Part II, 13 Air Operations
Daragh MurrayEdited By: Elizabeth Wilmshurst, Françoise Hampson, Charles Garraway, Noam Lubell, Dapo Akande
- Human rights remedies — Military assistance — Armed conflict, international — Armed conflict, non-international — Warfare, air — Weapons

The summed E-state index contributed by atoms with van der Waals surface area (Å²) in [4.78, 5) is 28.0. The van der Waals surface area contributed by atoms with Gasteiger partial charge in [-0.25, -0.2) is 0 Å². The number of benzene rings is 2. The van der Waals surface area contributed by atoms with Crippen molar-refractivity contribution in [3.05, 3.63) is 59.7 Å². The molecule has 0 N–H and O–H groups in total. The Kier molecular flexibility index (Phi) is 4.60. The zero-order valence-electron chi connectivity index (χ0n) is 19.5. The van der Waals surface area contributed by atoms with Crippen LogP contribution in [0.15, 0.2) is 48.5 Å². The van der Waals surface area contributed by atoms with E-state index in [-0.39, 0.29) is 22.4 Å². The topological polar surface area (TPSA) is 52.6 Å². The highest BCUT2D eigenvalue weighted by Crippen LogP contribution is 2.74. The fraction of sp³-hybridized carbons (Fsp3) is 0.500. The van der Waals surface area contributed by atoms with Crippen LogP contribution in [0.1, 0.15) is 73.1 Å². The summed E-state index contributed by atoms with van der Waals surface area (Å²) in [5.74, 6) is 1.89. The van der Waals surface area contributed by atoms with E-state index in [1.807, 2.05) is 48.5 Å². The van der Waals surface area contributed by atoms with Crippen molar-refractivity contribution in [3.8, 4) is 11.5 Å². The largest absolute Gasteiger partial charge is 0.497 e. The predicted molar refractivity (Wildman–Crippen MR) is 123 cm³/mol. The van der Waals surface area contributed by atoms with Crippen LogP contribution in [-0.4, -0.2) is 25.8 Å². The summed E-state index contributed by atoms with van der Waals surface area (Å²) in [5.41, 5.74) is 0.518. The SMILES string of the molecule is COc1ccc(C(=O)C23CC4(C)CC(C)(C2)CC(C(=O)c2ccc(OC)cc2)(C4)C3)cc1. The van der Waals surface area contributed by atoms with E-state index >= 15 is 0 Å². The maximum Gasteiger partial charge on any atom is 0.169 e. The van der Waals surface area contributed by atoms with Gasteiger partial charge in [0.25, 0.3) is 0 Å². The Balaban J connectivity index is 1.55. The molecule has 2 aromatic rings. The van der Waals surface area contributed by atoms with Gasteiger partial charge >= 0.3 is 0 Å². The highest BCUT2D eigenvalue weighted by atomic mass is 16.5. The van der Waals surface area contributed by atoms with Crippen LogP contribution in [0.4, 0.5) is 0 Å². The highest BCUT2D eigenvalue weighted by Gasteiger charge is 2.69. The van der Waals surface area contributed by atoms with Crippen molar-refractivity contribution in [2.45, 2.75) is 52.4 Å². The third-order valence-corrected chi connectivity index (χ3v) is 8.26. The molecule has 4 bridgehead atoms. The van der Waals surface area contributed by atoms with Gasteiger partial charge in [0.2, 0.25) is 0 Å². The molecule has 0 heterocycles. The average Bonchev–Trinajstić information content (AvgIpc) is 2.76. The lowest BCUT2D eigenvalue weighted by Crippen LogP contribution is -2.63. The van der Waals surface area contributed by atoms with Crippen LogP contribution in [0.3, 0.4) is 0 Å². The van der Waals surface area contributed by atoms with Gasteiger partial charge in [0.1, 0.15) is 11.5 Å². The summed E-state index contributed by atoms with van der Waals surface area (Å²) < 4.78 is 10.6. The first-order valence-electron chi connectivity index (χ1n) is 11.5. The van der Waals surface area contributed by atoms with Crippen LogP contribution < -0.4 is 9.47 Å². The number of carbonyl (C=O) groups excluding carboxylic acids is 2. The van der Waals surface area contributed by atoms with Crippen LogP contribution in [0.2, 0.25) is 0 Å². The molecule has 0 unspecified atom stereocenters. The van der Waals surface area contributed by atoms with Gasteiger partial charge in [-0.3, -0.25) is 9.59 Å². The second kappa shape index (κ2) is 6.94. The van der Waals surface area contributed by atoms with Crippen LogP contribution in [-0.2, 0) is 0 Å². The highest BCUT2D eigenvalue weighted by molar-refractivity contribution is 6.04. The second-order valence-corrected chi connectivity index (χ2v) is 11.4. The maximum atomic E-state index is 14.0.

This chapter addresses the law of armed conflict and international human rights law requirements relevant to air operations. These include those conducted during international armed conflict, non-international armed conflict, and situations not constituting armed conflict. The chapter begins by distinguishing between civil and military aircraft. It then discusses basic rules and target discrimination; methods and means of warfare (e.g. air-to-surface missiles, incendiary weapons, laser weapons, blockade, war zone restrictions, air-to-air combat, and aircraft in distress and aircrew in enemy-held territory); measures short of attack: interception, visit, search, diversion, and capture; interception, landing, and inspection of enemy medical aircraft; the control of airspace in non-international armed conflict and situations short of armed conflict; and air security operations (e.g. anti-hijacking operations, anti-drug trafficking operations, arms embargo interdictions, and weapons interdictions).